But she said Jewish couples "don't tend to get pre-nuptial agreements. They don't like the notion of it, while in the wider community, there has been a huge increase."

The JMC's clinical director Deborah Weinstein said that more couples were seeking professional help, before and after marriage, to avoid divorce. "We have seen an increase in numbers over the past month or so. While our clients come from both the religious and non-religious communities, we are seeing a recent increase in Charedi families using our services here."

Cheadle-based relationship counsellor and psychosexual therapist, Edna Miller, has been counselling Manchester couples for 20 years, but in the past six years has started seeing a substantial number of strictly Orthodox couples from Broughton Park, on the other side of the city. "For the more Orthodox couples, some do want to come to a Jewish counsellor, but not one in their own community. They don't have to explain everything to me, but I am outside that particular world."

The strictly Orthodox community have very specific issues that might lead to divorce, said Mrs Miller. "Religious observance can be an issue. I have had a few cases where a wife or husband wants to be less religious than the other, they want to be freer to wear different clothes, for example, but are worried what people might think of them, and what their husband or wife would think.

"Sex can also be a major issue in the strictly Orthodox world where there is no sex education, and so many restrictions. But the solution for religious couples is as universal as for secular couples – communication. If you don't talk to each other about how you are feeling, about any issue, it won't get better."

But the relationships are less likely to end in divorce than they were in better economic times, Mrs Miller said. "They don't have the money for a divorce. It used to be easier, and now they are forced to make a go of it."

When couples do divorce, it is important that they do not let the trauma of the split cloud their judgment, especially it comes to negotiating a get, advises solicitor Deanna Levine, author of an e-book, Getting Your Get.

She said solicitors sometimes did not face up to their responsibility to make sure their Jewish clients had a get arranged as part of their civil divorce.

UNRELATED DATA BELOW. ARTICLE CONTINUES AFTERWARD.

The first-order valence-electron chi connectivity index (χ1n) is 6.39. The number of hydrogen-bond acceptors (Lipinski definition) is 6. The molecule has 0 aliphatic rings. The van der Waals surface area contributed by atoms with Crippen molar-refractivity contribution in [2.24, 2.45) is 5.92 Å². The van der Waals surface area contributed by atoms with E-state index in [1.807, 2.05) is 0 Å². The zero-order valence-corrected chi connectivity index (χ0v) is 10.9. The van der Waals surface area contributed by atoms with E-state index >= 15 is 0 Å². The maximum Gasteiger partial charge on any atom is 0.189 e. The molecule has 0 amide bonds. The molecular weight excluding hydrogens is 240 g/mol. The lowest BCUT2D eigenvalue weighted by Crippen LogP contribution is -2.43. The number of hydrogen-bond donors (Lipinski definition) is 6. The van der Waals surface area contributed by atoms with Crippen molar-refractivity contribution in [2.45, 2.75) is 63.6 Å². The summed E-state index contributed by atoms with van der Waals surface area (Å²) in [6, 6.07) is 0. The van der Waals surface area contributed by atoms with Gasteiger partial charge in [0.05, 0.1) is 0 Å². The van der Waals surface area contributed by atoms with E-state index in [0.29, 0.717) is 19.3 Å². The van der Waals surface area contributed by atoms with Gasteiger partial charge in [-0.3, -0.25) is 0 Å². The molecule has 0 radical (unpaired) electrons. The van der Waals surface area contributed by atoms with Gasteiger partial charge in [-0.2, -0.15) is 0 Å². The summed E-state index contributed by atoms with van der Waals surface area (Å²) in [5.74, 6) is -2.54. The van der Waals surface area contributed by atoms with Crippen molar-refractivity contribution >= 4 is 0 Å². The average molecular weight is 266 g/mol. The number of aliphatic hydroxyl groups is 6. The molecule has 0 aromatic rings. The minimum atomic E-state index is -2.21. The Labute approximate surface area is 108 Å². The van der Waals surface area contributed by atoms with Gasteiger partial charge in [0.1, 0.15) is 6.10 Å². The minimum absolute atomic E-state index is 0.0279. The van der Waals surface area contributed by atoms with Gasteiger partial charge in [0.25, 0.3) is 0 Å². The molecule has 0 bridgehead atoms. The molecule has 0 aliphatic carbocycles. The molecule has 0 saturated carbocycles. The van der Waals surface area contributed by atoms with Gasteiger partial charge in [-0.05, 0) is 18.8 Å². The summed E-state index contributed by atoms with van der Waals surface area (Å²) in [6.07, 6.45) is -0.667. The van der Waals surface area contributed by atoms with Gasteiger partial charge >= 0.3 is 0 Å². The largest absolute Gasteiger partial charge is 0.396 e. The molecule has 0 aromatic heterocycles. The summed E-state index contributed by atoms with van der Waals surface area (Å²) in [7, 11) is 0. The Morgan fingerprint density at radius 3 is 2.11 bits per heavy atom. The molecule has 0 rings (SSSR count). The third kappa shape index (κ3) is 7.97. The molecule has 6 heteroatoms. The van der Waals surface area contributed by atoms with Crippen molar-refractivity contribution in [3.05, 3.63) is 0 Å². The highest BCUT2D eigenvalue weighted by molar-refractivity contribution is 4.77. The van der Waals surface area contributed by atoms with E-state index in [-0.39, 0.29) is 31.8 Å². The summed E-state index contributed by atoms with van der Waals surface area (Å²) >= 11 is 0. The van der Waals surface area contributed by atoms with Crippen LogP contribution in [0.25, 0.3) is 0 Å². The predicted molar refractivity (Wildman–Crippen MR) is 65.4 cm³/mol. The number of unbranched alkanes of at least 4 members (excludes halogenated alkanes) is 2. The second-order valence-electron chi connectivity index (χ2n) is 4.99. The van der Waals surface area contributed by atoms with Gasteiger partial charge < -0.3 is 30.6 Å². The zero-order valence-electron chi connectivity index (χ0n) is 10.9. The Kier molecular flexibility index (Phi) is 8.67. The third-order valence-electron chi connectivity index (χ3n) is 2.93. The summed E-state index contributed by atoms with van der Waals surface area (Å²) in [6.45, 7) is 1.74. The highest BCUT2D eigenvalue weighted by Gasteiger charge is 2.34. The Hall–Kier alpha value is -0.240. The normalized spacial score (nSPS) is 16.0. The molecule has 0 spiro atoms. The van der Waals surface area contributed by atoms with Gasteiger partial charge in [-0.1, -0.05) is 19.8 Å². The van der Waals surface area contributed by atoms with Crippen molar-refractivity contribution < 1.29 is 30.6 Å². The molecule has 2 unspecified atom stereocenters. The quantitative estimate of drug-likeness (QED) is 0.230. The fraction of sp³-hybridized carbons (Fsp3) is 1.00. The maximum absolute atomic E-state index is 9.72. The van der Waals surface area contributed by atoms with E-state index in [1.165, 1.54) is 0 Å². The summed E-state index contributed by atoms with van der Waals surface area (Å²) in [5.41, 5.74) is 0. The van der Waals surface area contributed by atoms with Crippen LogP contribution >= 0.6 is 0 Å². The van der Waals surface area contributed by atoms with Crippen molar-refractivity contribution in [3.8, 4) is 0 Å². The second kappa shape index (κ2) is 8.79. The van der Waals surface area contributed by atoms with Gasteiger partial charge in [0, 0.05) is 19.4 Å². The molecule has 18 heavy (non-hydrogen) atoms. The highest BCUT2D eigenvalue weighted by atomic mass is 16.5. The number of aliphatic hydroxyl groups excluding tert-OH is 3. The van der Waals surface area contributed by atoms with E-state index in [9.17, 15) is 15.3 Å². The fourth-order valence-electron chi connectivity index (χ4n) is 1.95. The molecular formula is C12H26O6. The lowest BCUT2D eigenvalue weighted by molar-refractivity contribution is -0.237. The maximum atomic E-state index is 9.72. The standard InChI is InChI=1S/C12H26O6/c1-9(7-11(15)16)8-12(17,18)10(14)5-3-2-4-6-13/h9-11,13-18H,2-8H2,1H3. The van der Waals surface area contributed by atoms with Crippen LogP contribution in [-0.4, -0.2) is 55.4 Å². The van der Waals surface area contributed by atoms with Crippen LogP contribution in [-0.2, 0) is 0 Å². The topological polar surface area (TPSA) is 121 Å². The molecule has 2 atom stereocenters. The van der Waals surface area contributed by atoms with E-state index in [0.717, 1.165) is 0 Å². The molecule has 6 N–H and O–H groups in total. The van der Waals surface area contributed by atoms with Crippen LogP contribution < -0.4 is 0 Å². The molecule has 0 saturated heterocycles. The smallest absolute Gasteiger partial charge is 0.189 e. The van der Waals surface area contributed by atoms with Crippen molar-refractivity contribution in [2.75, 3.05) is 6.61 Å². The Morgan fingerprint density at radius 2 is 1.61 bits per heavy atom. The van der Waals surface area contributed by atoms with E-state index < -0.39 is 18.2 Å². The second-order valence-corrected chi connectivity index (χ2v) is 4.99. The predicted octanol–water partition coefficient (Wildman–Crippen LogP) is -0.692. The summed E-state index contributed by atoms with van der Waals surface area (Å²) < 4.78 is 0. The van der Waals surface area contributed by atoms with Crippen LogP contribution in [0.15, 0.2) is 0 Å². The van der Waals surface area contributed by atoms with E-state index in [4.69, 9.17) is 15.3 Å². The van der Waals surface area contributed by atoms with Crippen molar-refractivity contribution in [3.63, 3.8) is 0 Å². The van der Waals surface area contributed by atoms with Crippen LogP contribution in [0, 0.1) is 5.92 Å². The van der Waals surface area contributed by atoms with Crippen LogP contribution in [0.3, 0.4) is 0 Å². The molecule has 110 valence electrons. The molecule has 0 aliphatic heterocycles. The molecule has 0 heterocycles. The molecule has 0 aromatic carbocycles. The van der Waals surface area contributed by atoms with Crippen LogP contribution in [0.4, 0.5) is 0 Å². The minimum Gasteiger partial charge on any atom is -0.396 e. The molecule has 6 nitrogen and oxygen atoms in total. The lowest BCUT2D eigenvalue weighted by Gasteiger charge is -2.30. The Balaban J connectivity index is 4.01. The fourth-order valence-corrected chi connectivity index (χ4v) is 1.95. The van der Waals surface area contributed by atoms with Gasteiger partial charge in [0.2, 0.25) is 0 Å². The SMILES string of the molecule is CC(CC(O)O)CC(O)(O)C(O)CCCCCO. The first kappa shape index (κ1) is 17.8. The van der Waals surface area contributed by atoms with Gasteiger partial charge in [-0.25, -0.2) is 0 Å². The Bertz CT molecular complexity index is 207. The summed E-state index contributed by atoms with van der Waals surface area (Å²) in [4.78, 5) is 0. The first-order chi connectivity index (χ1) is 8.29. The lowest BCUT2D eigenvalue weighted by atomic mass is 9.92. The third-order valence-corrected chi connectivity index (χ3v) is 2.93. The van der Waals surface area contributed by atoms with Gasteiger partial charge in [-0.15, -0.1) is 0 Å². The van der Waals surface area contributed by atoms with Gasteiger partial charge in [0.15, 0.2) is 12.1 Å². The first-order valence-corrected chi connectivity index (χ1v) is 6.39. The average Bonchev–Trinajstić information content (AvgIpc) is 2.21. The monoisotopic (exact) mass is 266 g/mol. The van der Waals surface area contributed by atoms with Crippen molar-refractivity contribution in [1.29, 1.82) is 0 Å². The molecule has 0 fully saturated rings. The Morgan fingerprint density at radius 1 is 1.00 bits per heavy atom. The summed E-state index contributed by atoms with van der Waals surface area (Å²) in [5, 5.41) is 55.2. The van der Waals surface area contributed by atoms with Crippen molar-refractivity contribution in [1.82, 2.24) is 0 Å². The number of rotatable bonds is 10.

"The solicitors say it is not their concern. That is simply not the case. While the numbers are smaller than they used to be, for each individual who has the problem, it's massive."

Danielle Benson, who divorced her husband a year ago, said the idea of obtaining a get did not enter her head until the civil divorce was finalised.

"We did a quick divorce on the internet. It was all done and dusted before I realised I didn't have my get. He was difficult, he didn't see the point and it was me who had to pay for it. It dragged on for a year and a half; it was an extremely emotional time. He did not turn up to the first meeting with the dayan. I had to go and pick him up from his house for the second meeting; I didn't trust him to come. So we went together."

But Ms Benson said she found the Beth Din to be a helpful, welcoming place when she did arrive at the religious court, having expected it to be very intimidating. She now works as a female volunteer, helping women going into the court. "It is intimidating going into the room full of men – but women are offered a volunteer to accompany them. It's a very emotional experience, because they read out those familiar Hebrew lines, the names of your parents and grandparents, and the atmosphere is intense. It is archaic, but at the end the man leaves and the dayan talks to you, which is really comforting, it is nowhere near as horrific as people make it out to be. I think it's because no-one talks about what goes on behind those doors, but actually, it's absolutely fine."